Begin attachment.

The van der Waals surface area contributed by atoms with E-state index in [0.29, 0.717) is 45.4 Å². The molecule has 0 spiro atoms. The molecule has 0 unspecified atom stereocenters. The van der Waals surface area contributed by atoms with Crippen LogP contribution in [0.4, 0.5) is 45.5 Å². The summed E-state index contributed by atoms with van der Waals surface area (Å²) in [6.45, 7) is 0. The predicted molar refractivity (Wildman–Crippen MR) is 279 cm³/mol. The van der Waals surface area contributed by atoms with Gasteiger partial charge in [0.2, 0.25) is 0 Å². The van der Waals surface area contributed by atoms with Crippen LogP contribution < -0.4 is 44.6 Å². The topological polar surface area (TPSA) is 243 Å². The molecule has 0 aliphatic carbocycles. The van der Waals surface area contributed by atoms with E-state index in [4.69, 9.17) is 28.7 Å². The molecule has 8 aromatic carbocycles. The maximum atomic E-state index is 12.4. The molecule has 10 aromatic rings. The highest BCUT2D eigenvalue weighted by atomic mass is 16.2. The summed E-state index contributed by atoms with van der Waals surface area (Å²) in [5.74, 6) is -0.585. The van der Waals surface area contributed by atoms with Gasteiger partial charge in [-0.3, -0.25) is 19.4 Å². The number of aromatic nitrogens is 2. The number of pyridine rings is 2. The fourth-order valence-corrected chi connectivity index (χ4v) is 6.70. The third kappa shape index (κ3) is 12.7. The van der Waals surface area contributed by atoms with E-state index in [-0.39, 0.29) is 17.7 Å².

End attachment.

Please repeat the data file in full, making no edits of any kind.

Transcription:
The van der Waals surface area contributed by atoms with E-state index in [0.29, 0.717) is 45.4 Å². The molecule has 0 spiro atoms. The molecule has 0 unspecified atom stereocenters. The van der Waals surface area contributed by atoms with Crippen LogP contribution in [0.4, 0.5) is 45.5 Å². The summed E-state index contributed by atoms with van der Waals surface area (Å²) in [6.45, 7) is 0. The predicted molar refractivity (Wildman–Crippen MR) is 279 cm³/mol. The van der Waals surface area contributed by atoms with Gasteiger partial charge in [0.2, 0.25) is 0 Å². The van der Waals surface area contributed by atoms with Crippen LogP contribution < -0.4 is 44.6 Å². The topological polar surface area (TPSA) is 243 Å². The molecule has 0 aliphatic carbocycles. The van der Waals surface area contributed by atoms with E-state index in [4.69, 9.17) is 28.7 Å². The molecule has 8 aromatic carbocycles. The maximum atomic E-state index is 12.4. The molecule has 10 aromatic rings. The highest BCUT2D eigenvalue weighted by atomic mass is 16.2. The summed E-state index contributed by atoms with van der Waals surface area (Å²) in [5.74, 6) is -0.585. The van der Waals surface area contributed by atoms with Gasteiger partial charge in [-0.3, -0.25) is 19.4 Å². The number of aromatic nitrogens is 2. The number of pyridine rings is 2. The fourth-order valence-corrected chi connectivity index (χ4v) is 6.70. The third kappa shape index (κ3) is 12.7. The van der Waals surface area contributed by atoms with E-state index in [-0.39, 0.29) is 17.7 Å².